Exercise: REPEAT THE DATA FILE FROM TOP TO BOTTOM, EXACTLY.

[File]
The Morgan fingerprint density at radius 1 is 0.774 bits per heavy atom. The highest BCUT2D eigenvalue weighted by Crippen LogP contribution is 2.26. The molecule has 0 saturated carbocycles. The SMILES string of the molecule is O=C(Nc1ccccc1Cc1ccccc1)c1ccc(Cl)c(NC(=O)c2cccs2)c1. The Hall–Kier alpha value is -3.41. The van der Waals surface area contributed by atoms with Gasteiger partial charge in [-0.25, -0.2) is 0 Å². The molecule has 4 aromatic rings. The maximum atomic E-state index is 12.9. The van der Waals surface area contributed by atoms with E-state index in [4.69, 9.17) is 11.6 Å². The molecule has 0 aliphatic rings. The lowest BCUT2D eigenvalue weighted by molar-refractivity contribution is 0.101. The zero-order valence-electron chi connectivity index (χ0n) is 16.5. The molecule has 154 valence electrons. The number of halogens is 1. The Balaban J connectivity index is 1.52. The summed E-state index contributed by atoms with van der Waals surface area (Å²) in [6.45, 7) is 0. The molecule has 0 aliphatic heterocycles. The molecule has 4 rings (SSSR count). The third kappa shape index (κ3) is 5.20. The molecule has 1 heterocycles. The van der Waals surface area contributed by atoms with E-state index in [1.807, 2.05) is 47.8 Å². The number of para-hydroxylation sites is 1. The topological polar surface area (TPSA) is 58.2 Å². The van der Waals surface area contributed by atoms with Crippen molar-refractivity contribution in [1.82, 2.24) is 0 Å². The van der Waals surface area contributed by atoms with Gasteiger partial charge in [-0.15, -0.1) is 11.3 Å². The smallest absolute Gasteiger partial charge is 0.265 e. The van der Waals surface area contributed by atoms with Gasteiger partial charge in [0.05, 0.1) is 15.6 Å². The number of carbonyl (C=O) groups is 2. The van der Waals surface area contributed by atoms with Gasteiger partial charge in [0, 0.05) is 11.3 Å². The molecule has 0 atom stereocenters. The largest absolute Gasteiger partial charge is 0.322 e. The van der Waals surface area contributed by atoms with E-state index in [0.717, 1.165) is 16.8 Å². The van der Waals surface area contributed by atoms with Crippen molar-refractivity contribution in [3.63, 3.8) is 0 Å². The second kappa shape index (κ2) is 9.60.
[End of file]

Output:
The Morgan fingerprint density at radius 1 is 0.774 bits per heavy atom. The highest BCUT2D eigenvalue weighted by Crippen LogP contribution is 2.26. The molecule has 0 saturated carbocycles. The SMILES string of the molecule is O=C(Nc1ccccc1Cc1ccccc1)c1ccc(Cl)c(NC(=O)c2cccs2)c1. The Hall–Kier alpha value is -3.41. The van der Waals surface area contributed by atoms with Gasteiger partial charge in [-0.25, -0.2) is 0 Å². The molecule has 4 aromatic rings. The maximum atomic E-state index is 12.9. The van der Waals surface area contributed by atoms with E-state index in [4.69, 9.17) is 11.6 Å². The molecule has 0 aliphatic rings. The lowest BCUT2D eigenvalue weighted by molar-refractivity contribution is 0.101. The zero-order valence-electron chi connectivity index (χ0n) is 16.5. The molecule has 154 valence electrons. The number of halogens is 1. The Balaban J connectivity index is 1.52. The summed E-state index contributed by atoms with van der Waals surface area (Å²) in [6.45, 7) is 0. The molecule has 0 aliphatic heterocycles. The molecule has 4 rings (SSSR count). The third kappa shape index (κ3) is 5.20. The molecule has 1 heterocycles. The van der Waals surface area contributed by atoms with E-state index in [1.807, 2.05) is 47.8 Å². The number of para-hydroxylation sites is 1. The topological polar surface area (TPSA) is 58.2 Å². The van der Waals surface area contributed by atoms with Crippen molar-refractivity contribution in [1.82, 2.24) is 0 Å². The van der Waals surface area contributed by atoms with Gasteiger partial charge in [-0.15, -0.1) is 11.3 Å². The smallest absolute Gasteiger partial charge is 0.265 e. The van der Waals surface area contributed by atoms with Gasteiger partial charge in [0.05, 0.1) is 15.6 Å². The number of carbonyl (C=O) groups is 2. The van der Waals surface area contributed by atoms with Gasteiger partial charge in [0, 0.05) is 11.3 Å². The molecule has 0 atom stereocenters. The largest absolute Gasteiger partial charge is 0.322 e. The van der Waals surface area contributed by atoms with E-state index in [0.717, 1.165) is 16.8 Å². The van der Waals surface area contributed by atoms with Crippen molar-refractivity contribution in [3.63, 3.8) is 0 Å². The second kappa shape index (κ2) is 9.60.